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State of New Jersey Department of Environmental Protection
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  Bureau of Environmental Analysis, Restoration and Standards

Total Maximum Daily Loads (TMDLs)

Answer: Pollutants levels arriving from the land area that drains to the waterbody are too high and need to be reduced to a “healthy” quantity.

Answer: A TMDL Look-Up Tool is available that allows the user to quickly identify if an approved TMDL is associated with surface waters within or bordering their municipality.

To access the New Jersey TMDLs List and Reports, CLICK HERE.
*To FIND a specific TMDL click Crtl+F (for pc) Apple+F (for mac).

Answer: A TMDL is "proposed" when the Department publishes the TMDL Report as a proposed Water Quality Management Plan (WQMP) amendment in the New Jersey Register (NJR) for public review and comment. Following the public comment period, the Department prepares a response to comments and any required revisions to the TMDL. The revised document with response to comments is “established” upon submittal to EPA for review. Following EPA’s review and approval process, the TMDL is deemed “approved” and can then be “adopted” as an amendment to the WQMP.

Answer: When wasteload allocations are assigned to wastewater treatment plants, the permittee is assigned effluent limits that are consistent with the TMDL upon permit renewal. Non-regulatory measures include best practices for agricultural land use, riparian restoration, and promoting watershed stewardship activities such as rain gardens and rain barrels. For more information on nonpoint source pollutant reduction efforts visit the department’s Bureau of Nonpoint Pollution Control page. For information on water quality restoration grants aimed at nonpoint pollution, click here.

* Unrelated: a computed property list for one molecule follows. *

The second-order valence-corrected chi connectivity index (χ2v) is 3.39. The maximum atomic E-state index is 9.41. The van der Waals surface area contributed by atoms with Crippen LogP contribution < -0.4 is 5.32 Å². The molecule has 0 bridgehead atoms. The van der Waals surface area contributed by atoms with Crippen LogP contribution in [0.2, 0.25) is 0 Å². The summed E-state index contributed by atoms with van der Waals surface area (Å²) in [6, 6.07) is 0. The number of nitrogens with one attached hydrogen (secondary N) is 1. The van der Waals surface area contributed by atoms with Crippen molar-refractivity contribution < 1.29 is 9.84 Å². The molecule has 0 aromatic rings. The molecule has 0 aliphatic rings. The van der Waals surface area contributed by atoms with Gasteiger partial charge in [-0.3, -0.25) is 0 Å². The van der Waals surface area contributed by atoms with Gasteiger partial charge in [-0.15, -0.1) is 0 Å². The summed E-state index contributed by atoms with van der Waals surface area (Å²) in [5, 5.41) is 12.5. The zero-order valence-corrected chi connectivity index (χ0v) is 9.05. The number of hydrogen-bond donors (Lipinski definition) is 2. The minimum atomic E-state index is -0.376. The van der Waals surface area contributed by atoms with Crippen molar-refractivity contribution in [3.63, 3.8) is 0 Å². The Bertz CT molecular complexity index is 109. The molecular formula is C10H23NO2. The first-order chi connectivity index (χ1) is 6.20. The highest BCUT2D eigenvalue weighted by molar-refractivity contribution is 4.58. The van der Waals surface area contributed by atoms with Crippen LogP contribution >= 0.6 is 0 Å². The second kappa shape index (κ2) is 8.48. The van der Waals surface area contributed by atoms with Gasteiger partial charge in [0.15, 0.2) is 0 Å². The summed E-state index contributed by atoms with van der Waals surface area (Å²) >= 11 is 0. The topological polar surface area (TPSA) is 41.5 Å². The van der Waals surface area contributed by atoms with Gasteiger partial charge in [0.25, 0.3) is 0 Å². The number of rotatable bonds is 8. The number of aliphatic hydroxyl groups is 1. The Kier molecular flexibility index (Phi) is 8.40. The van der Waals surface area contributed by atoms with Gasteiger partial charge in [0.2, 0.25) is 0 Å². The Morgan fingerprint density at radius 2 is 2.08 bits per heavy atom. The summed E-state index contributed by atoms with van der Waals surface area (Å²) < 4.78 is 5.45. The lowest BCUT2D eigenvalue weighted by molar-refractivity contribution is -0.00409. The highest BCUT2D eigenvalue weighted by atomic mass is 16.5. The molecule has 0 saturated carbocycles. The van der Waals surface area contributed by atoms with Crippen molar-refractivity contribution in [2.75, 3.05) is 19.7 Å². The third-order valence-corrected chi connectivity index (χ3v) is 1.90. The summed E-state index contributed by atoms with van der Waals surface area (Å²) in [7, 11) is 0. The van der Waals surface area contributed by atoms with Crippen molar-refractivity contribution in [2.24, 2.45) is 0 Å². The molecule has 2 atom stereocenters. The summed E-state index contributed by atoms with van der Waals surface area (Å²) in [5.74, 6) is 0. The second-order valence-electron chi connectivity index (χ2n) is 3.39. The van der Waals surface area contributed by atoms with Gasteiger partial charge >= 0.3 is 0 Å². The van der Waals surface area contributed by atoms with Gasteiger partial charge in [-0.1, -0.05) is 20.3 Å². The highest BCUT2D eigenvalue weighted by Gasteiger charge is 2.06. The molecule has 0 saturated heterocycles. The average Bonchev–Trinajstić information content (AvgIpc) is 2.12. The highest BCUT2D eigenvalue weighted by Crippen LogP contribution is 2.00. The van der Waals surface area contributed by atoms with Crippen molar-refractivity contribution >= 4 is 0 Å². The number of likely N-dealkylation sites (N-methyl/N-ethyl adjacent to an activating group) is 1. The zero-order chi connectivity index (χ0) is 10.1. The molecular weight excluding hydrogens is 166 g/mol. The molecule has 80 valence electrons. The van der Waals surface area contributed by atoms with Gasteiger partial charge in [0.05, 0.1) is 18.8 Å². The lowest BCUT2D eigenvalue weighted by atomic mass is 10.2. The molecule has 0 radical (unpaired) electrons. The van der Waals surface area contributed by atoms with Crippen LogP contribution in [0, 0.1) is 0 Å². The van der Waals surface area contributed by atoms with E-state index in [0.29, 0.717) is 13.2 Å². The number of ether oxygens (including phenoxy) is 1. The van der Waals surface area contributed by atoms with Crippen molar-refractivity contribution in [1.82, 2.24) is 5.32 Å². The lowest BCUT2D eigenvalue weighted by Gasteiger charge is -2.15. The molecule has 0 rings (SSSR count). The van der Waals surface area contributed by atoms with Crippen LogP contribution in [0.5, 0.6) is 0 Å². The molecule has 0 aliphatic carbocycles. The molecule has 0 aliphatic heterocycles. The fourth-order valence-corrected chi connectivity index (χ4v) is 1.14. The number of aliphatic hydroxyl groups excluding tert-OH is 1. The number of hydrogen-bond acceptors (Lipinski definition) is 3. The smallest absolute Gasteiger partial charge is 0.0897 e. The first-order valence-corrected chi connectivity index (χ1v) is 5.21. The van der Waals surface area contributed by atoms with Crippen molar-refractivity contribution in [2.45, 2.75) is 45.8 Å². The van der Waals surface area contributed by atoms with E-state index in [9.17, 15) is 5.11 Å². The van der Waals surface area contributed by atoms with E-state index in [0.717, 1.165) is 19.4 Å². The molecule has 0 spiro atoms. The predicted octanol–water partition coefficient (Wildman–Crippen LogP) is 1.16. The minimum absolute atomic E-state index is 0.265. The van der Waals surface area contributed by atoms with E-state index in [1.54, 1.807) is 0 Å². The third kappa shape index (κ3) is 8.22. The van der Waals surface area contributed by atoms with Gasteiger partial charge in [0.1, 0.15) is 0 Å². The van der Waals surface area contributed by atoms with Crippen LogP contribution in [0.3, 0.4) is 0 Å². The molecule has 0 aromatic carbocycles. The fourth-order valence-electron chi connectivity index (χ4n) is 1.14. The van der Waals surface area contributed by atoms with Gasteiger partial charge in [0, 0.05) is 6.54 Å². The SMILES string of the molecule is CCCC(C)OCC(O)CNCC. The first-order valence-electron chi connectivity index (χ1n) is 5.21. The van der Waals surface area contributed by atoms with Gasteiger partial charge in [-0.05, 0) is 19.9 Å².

Answer: Public participation, by stakeholders, is a valuable part of TMDL development and can be beneficial at various stages throughout the process. For example, local knowledge of water quality conditions and/or potential pollutant sources can influence TMDL monitoring designs. In addition, local water monitoring data can assist in developing a more accurate water quality model. Stakeholder input during the TMDL publication phase can help refine the final report as well as identify appropriate fixes to improve and restore water quality.

303(d) — 303(d) List of Water Quality Limited Waters
As — Arsenic
BEARs — Bureau of Environmental Analysis, Restoration and Standards
BMP — Best Management Practice
CFR — Code of Federal Regulations
CWA — Clean Water Act
DO —Dissolved Oxygen
FC — Fecal Coliform
Hg — Mercury
HUC — Hydrologic Unit Code
HUC14 — NJ’s smallest delineated watershed/assessment unit. NJ has 958 HUC14s labeled using a 14-digit numbering system
LA — Load Allocation
MEG — Model Evaluation Group
MOS — Margin of Safety
MS4 — municipal separate storm sewer systems
Ni — Nickel
N.J.A.C. —New Jersey Administrative Code
NJPDES — New Jersey Pollutant Discharge Elimination System
NJR — New Jersey Register
NPS — Nonpoint Source
PCB — Polychlorinated Biphenyls
PS — Point Source
QAPP — Quality Assurance Project Plan
RC — Reserve Capacity
SWQS — Surface Water Quality Standards
TC — Total Coliform
TMDL — Total Maximum Daily Load
TP — Total Phosphorus
TSS — Total Suspended Solids
USEPA — United States Environmental Protection Agency
VOC — Volatile Organic Compounds
WLA — Wasteload Allocation
WMA — Watershed Management Area
WPP — Watershed Protection Plan
WRP — Watershed Restoration Plan
WWTP — Wastewater Treatment Plant
WQMP — Water Quality Management Plan

For more information, please contact Kimberly Cenno, Bureau Chief,
Bureau of Environmental Analysis, Restoration and Standards at (609) 633-1441.

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Last Updated: February 2, 2021